30 Aug 2019

Visitation of St Mary MacKillop Rockdale City, St Gabriel Bexley and St Francis Xavier Arncliffe

St. Francis Xavier’s Church, Arncliffe

More than a little OTT – over the top – wouldn’t you say? Five bridesmaids forget to bring extra oil for their lamps, which given that the bridegroom came late to the reception and the girls were presumably not professional bridesmaids, seems a simple and forgivable oversight (Mt 25:1-13). Yet, rather than help them, the other bridesmaids send them away. As a result the five ‘foolish virgins’, as they’ve come to be known, were excluded from the wedding banquet of heaven altogether, while the ‘prudent virgins’ were able to enjoy all the fun! Harsh justice you might say.

Of course, what our story is really about it the boy scouts’ motto “Be prepared”. Jesus isn’t literally describing how He’ll judge people on the last day: rather, He’s underlining in the strongest possible terms the need for us to be vigilant, ‘watching and waiting’ for that day. In our epistle Paul exhorts the Thessalonians to avoid promiscuity and exploitation and live ‘holy and honourable’ lives (1 Thes 4:1-8). Both readings warn to us about complacency, about taking it easy because we know we can rely on the Holy Spirit’s grace, about the sin of presumption.

In the parable the foolish bridesmaids are obviously guilty of this: not only don’t they bring the wherewithal to do their job properly, they go to sleep on the job rather than fixing the problem quick-smart once they realize the groom will be arriving late, and then they are AWOL when they’re needed. Complacent, almost smug, they think they’ve ticked the box on doing all they need to do to get into heaven. The Thessalonians, too, have made some progress in the Christian life but are now resting on their laurels or even falling back into their pagan ways, forgetting what Paul has taught them from Jesus. They were called to be holy, blameless, honourable and that’s not something you achieve like a once-off try in football: you have to keep in the league, keep practising, keep playing, keep scoring, all the way to heaven – no backsliding, no taking it easy after an initial victory.

More than that, holiness is the defining mark of God Himself (cf. Ex 15:11; Lev 19:3; 1Sam 2:2; Ps 99:1-2; Isa 6:1-8; 57:15; Rev 4:9-11): He is unique, other, perfect, pure. To sanctify or make holy is to separate out from the everyday and consecrate to a sacred purpose. And Jesus has sanctified us, set us apart by faith and Baptism, to be a chosen people, a royal priesthood, His own possession, gracing us to be like His Holy Father, like His Holy Self, compassionate and perfect. That process of perfecting us isn’t all-at-once: it takes a life-time (and, with purgatory, a little while after death). And so Paul tells the Thessalonians that they should be constantly working on themselves, ‘making more and more progress in the kind of life that you are meant to live’, that is, a life in Christ Jesus. If we are to be wedding guests, indeed attendants at the marriage feast of heaven, if the Church is to be the very Bride of Christ, there can be no taking for granted, no complacency or backsliding.

Like the bridesmaids in the parable, then, simply entering the house that is the Church – converting, turning away from evil and towards God, receiving Baptism – is essential but isn’t enough. More is needed if we are to become wise bridesmaids, if we are to be perfected as disciples. We must be wary of thinking that just because we’re Christians we’re fine, or we’ll find our lamps of charity running empty: both love of God and love of humanity run dry and our Christianity becomes little more than a label, an empty shell.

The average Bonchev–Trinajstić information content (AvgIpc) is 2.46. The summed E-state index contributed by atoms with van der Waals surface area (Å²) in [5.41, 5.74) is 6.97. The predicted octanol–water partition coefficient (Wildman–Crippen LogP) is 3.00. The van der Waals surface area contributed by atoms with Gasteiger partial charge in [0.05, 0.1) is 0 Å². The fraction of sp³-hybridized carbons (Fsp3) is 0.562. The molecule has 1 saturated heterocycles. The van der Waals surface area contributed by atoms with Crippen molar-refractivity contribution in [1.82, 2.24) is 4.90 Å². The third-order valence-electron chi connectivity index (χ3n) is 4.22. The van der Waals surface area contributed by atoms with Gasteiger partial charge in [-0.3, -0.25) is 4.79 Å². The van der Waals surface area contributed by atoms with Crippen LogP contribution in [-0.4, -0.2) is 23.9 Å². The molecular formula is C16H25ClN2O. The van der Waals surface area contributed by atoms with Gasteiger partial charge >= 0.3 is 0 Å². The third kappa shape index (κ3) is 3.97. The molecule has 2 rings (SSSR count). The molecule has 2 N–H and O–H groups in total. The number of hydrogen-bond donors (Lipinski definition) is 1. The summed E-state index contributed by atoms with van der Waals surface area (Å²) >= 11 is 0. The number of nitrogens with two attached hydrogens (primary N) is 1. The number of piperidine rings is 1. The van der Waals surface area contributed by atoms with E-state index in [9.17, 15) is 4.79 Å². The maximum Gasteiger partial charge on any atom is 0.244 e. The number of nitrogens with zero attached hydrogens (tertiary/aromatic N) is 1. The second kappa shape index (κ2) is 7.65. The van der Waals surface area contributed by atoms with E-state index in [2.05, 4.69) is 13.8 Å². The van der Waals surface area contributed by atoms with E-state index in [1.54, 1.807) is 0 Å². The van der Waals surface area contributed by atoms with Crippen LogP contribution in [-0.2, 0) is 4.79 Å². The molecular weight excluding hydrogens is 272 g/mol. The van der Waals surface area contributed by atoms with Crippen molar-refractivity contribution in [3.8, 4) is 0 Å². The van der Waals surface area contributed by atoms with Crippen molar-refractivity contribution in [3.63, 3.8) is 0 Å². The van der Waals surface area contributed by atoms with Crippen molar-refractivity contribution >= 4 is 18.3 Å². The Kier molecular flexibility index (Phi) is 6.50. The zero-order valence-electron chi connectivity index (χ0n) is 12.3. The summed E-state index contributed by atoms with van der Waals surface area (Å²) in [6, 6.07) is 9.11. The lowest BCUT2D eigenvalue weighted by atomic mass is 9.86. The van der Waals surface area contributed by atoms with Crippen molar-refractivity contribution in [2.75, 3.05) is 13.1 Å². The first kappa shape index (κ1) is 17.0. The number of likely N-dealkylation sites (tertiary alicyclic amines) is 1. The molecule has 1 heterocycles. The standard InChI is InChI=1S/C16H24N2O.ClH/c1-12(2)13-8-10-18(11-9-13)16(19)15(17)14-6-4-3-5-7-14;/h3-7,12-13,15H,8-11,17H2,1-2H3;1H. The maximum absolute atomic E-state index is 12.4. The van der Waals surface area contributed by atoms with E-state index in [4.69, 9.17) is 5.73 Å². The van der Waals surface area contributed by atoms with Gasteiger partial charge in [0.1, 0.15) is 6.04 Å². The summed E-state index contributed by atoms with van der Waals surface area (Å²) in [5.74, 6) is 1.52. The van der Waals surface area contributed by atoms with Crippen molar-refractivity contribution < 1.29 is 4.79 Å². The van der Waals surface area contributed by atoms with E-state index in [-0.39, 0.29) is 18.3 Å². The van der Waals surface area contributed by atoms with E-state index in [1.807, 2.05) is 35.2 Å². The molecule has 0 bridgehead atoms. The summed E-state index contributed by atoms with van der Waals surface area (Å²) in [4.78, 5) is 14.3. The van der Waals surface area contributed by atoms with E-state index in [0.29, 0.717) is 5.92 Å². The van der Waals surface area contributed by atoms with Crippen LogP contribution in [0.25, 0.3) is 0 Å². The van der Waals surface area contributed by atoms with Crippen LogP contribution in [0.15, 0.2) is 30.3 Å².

Which is, of course, precisely why we have the domestic church that is our families with the modelling of our Dads, and why we have St Francis Xavier Arncliffe, St Mary MacKillop Rockdale City, St Gabriel Bexley and other parishes, churches and ministries of the Church: to be vigilant to hearing the Lord coming in the Word of God proclaimed and preached and taught, again and again challenging and encouraging us; to be watching for His coming again, in the sacraments of grace, graces suited to our particular situation in life; to be formed for service in the domestic church and according to the model of our parents; and to be sanctified through ministries of outreach and service, by which we trim our lamps and show forth the light to those who need it. In the words of St. Augustine reflecting on our Gospel parable: “Watch with the heart, watch with faith, watch with hope, watch with charity, watch with good works…; make ready the lamps, make sure they do not go out…; renew them with the inner oil of an upright conscience: then shall the Bridegroom enfold you in the embrace of His love and bring you into His banquet room, where your lamp can never be extinguished.”[1]


Visitation of St Mary MacKillop Rockdale City, St Gabriel Bexley and St Francis Xavier Arncliffe

St. Francis Xavier’s Church, Arncliffe

Welcome to this morning’s Mass as I continue my canonical visitation of the communities of St Mary MacKillop Rockdale City and St Gabriel’s Bexley and here at St Francis Xavier Arncliffe. Over these days I am encountering the leaders, staff, children and parents of our three primary schools and Marist College Kogarah, offering Mass in the three churches, and meeting the clergy, ministry leaders, pastoral staff and parishioners of the three parishes, including visiting the sick. I hope to learn from you all about the gifts and challenges, opportunities and hopes you have for your Church. I thank Fr Yacub, Fr Frank and all the parishioners for the welcome I have received.

A special welcome to any Fathers of our primary school children as we approach Fathers’ Day. To everyone present this morning a very warm welcome!

[1] St. Augustine, Sermons, 93